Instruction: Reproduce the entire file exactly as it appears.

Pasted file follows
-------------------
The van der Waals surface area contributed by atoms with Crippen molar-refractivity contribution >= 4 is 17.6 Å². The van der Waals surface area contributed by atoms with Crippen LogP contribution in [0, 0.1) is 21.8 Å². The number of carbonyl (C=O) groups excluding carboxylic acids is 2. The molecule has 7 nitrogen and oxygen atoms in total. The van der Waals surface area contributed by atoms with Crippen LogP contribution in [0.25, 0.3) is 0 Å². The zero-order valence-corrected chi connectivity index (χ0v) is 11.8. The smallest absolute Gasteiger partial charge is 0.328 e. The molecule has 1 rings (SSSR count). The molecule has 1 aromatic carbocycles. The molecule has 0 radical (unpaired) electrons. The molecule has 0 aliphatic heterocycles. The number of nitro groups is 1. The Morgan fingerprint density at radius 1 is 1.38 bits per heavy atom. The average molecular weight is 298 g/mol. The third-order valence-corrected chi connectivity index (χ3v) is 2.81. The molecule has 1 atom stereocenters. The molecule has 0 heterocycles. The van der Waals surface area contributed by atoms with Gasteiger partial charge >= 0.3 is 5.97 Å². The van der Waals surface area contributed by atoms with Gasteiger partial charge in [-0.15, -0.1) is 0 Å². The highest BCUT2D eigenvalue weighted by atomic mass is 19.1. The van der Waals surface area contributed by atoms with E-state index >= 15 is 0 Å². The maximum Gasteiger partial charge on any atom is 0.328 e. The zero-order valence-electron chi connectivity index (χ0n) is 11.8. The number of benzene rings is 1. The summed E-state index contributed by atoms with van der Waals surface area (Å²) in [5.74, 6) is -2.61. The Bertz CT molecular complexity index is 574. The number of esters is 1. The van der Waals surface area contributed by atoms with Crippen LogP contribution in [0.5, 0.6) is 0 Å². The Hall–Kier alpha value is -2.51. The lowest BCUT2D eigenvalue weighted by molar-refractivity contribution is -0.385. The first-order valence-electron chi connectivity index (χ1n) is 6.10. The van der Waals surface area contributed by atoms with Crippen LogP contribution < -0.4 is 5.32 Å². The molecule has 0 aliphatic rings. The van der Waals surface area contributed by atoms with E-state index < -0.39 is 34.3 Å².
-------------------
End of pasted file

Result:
The van der Waals surface area contributed by atoms with Crippen molar-refractivity contribution >= 4 is 17.6 Å². The van der Waals surface area contributed by atoms with Crippen LogP contribution in [0, 0.1) is 21.8 Å². The number of carbonyl (C=O) groups excluding carboxylic acids is 2. The molecule has 7 nitrogen and oxygen atoms in total. The van der Waals surface area contributed by atoms with Crippen LogP contribution in [0.25, 0.3) is 0 Å². The zero-order valence-corrected chi connectivity index (χ0v) is 11.8. The smallest absolute Gasteiger partial charge is 0.328 e. The molecule has 1 rings (SSSR count). The molecule has 1 aromatic carbocycles. The molecule has 0 radical (unpaired) electrons. The molecule has 0 aliphatic heterocycles. The number of nitro groups is 1. The Morgan fingerprint density at radius 1 is 1.38 bits per heavy atom. The average molecular weight is 298 g/mol. The third-order valence-corrected chi connectivity index (χ3v) is 2.81. The molecule has 1 atom stereocenters. The molecule has 0 heterocycles. The van der Waals surface area contributed by atoms with Gasteiger partial charge >= 0.3 is 5.97 Å². The van der Waals surface area contributed by atoms with Gasteiger partial charge in [-0.15, -0.1) is 0 Å². The highest BCUT2D eigenvalue weighted by atomic mass is 19.1. The van der Waals surface area contributed by atoms with E-state index >= 15 is 0 Å². The maximum Gasteiger partial charge on any atom is 0.328 e. The zero-order valence-electron chi connectivity index (χ0n) is 11.8. The number of benzene rings is 1. The summed E-state index contributed by atoms with van der Waals surface area (Å²) in [5.74, 6) is -2.61. The Bertz CT molecular complexity index is 574. The number of esters is 1. The van der Waals surface area contributed by atoms with Crippen LogP contribution in [0.5, 0.6) is 0 Å². The Hall–Kier alpha value is -2.51. The lowest BCUT2D eigenvalue weighted by molar-refractivity contribution is -0.385. The first-order valence-electron chi connectivity index (χ1n) is 6.10. The van der Waals surface area contributed by atoms with Crippen LogP contribution < -0.4 is 5.32 Å². The molecule has 0 aliphatic rings. The van der Waals surface area contributed by atoms with E-state index < -0.39 is 34.3 Å².